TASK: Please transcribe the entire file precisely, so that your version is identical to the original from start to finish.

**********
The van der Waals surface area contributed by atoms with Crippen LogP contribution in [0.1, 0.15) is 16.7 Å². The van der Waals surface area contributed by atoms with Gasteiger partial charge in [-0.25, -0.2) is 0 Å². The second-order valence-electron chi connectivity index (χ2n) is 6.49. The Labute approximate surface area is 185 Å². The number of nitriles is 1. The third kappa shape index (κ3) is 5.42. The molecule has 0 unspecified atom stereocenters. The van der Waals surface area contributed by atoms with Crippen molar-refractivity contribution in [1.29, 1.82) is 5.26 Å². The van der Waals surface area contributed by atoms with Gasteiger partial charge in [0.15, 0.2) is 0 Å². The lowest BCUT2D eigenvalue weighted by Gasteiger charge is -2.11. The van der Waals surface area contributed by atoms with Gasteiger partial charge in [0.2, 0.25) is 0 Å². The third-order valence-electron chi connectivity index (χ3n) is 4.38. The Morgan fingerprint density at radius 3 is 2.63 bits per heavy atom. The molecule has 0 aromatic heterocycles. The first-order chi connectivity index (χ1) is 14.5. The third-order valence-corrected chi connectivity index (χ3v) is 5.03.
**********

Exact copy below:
The van der Waals surface area contributed by atoms with Crippen LogP contribution in [0.1, 0.15) is 16.7 Å². The van der Waals surface area contributed by atoms with Gasteiger partial charge in [-0.25, -0.2) is 0 Å². The second-order valence-electron chi connectivity index (χ2n) is 6.49. The Labute approximate surface area is 185 Å². The number of nitriles is 1. The third kappa shape index (κ3) is 5.42. The molecule has 0 unspecified atom stereocenters. The van der Waals surface area contributed by atoms with Crippen molar-refractivity contribution in [1.29, 1.82) is 5.26 Å². The van der Waals surface area contributed by atoms with Gasteiger partial charge in [0.15, 0.2) is 0 Å². The lowest BCUT2D eigenvalue weighted by Gasteiger charge is -2.11. The van der Waals surface area contributed by atoms with Gasteiger partial charge in [0.2, 0.25) is 0 Å². The third-order valence-electron chi connectivity index (χ3n) is 4.38. The Morgan fingerprint density at radius 3 is 2.63 bits per heavy atom. The molecule has 0 aromatic heterocycles. The first-order chi connectivity index (χ1) is 14.5. The third-order valence-corrected chi connectivity index (χ3v) is 5.03.